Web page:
U.S. retail sales are expected to have risen in June due to warm weather and a late Memorial Day, but the gains may be just a temporary reprieve in an uncertain economy.
Retail chains from Target to J.C. Penney and Abercrombie & Fitch will report sales at stores open at least year — a closely watched industry gauge known as same-store sales — on Wednesday and Thursday.
Analysts are expecting same-store sales to have risen 3.2 percent in June, compared with a drop of 4.9 percent a year before, according to revised Thomson Reuters data.
Demand for food and related products during the Memorial Day weekend late in May, which fell in the June reporting period this year for many chains, should have helped grocers and mass merchants who sell groceries, said Janet Hoffman, global managing director of Accenture's retail practice.
Department stores such as Kohl's and Nordstrom are expected to post some of the largest sales gains, after suffering some of the biggest declines last year, according to Thomson Reuters.
A June increase would mark the 10th consecutive month of rising sales after a year of declines during the recession. But analysts note that retailers will face picky consumers and tougher comparisons in the back half of the year.
"They (June sales) are still going to tell or reinforce what everybody wants to be a positive story and in so doing mask underlying weakness in retail," said Bryan Eshelman, managing director of AlixPartners' retail practice.
"The fundamentals are just not adding up to a recovery," he said, referring to factors such as high unemployment. Eshelman said he does not have high expectations for this year's back-to-school or holiday shopping seasons.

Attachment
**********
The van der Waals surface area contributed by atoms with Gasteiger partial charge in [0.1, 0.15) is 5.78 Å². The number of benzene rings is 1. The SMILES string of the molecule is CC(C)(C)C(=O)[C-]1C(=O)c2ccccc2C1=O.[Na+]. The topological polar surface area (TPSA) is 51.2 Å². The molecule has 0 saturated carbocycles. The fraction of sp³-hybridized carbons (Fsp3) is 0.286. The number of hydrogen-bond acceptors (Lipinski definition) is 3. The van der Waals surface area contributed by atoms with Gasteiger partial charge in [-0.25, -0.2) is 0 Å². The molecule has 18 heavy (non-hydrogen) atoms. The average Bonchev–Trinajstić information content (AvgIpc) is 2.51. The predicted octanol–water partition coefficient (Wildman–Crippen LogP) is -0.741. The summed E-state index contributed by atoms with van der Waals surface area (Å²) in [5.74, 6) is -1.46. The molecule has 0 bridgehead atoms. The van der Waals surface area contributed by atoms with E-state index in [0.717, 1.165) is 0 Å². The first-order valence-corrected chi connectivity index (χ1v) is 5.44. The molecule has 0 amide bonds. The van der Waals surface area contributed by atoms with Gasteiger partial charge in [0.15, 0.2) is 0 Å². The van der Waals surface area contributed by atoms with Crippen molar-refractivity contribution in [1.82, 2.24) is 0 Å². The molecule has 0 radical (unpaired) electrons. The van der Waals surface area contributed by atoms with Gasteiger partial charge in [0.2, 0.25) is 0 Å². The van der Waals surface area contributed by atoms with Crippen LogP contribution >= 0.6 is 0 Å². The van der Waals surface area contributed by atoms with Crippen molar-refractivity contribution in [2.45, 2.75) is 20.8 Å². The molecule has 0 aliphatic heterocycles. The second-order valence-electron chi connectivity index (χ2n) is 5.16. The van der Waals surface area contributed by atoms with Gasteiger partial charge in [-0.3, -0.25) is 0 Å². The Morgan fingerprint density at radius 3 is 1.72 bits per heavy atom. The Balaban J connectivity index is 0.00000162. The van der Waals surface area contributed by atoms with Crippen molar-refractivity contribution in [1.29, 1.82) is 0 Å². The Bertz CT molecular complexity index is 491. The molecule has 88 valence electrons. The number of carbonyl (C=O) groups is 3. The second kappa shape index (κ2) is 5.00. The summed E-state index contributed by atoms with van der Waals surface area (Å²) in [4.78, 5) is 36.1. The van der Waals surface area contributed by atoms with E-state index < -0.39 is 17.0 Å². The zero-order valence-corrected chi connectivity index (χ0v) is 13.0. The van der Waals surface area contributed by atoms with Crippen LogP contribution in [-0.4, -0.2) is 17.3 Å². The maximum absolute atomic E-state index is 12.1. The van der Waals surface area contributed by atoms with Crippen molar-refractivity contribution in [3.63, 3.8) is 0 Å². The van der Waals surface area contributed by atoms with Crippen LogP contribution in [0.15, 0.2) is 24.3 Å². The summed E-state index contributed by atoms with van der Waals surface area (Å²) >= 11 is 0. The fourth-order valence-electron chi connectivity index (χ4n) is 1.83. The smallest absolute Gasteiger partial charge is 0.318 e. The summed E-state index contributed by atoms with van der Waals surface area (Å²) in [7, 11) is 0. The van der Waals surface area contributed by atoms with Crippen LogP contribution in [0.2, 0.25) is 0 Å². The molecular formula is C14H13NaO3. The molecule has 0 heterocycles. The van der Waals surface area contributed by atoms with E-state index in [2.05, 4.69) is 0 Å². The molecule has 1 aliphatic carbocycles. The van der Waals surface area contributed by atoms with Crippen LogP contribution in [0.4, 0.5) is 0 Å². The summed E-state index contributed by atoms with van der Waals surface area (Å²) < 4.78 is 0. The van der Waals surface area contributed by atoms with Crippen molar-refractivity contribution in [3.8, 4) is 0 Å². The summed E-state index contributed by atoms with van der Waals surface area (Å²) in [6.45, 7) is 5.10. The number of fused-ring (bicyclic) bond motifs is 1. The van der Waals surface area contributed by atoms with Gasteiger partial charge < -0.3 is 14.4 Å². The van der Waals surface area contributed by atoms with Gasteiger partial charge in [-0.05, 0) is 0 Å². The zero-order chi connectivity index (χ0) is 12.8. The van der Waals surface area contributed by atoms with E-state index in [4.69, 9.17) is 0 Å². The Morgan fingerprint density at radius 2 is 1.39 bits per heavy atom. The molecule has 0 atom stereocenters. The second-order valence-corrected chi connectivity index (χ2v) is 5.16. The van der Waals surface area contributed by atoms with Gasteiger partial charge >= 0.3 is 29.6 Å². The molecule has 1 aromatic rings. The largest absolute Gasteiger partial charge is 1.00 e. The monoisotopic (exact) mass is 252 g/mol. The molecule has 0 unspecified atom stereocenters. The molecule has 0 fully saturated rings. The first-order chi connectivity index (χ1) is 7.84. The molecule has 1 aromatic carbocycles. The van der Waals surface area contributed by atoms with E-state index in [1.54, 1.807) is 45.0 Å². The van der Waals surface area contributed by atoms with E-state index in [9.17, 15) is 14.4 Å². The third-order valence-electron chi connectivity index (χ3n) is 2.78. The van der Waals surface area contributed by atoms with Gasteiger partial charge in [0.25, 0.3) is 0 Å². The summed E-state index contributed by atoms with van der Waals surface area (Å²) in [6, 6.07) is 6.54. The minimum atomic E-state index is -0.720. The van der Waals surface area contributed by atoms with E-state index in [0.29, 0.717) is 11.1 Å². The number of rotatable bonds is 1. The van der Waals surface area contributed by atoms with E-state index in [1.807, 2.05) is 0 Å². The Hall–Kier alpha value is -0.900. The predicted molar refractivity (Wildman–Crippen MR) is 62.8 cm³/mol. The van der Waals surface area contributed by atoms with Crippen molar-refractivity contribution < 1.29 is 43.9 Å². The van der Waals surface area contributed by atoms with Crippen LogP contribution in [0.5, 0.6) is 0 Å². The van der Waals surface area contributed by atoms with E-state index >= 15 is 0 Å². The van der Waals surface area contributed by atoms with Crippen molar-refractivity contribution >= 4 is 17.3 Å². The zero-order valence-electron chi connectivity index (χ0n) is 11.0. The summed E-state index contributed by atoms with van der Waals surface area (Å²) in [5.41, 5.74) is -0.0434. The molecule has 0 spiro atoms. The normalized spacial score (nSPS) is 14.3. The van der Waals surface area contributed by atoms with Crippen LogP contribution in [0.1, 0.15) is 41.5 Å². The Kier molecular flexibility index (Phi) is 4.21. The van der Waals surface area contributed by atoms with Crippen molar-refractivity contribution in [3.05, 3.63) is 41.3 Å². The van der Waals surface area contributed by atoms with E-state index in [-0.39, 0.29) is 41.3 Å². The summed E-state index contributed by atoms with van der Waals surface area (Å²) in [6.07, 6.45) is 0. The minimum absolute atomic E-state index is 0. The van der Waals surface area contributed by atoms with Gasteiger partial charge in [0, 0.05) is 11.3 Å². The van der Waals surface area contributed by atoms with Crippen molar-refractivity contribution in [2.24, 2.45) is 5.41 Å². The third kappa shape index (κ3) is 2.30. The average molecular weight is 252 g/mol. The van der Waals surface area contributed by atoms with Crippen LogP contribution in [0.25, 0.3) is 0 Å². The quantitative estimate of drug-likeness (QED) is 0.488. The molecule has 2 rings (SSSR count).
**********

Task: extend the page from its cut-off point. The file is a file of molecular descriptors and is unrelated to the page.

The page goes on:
Data released July 2 showed overall employment fell for the first time this year as 225,000 temporary census jobs ended, casting a shadow over the strength of the U.S. economic recovery. Consumer spending accounts for about two-thirds of U.S. economic growth.
"(The) consumer is active in the marketplace. They are just spending less on a per-item basis," said Hoffman.
On Tuesday, Goldman Sachs and Citigroup cut their price targets on several retailers, including big names like Macy's and Wal-Mart.
Citigroup analyst Deborah Weinswig said consumers are sobering up after a shopping binge in the first quarter.
"A challenging macro environment, lack of fashion, and difficult comparisons on the horizon will make this consumer hangover tough to kick," she wrote in a note to clients.
Industry shares as measured by the Standard & Poor's Retail index were down 0.9 percent on Tuesday, while the wider market was almost flat.
June is a middling month in terms of sales for retailers, according to National Retail Federation data. July is more important as it kicks off the back-to-school season, the second-biggest sales period of the year after Christmas.
"We are seeing an improvement, we are not seeing a shift from recovery to expansion at this point," said Michael Niemira, chief economist at the International Council of Shopping Centers.
Warm June weather across most of the United States should have spurred sales of summer clothes, footwear, outdoor goods and other items after a lackluster April and May, analysts said.
The trend bodes especially well for teen apparel chains like American Eagle Outfitters and Aeropostale as well as for more value-oriented retail players like TJX and Ross Stores.
"The first person the disposable income gets spent on in the family is children," said Accenture's Hoffman.
June also typically sees a lot of full-price selling as many retailers wait until July before offering major discounts to clear store shelves for back-to-school merchandise.
AlixPartners' Eshelman urges retailers to show more willingness to discount "fast and deep," if required, to drive traffic and make space for the new merchandise.
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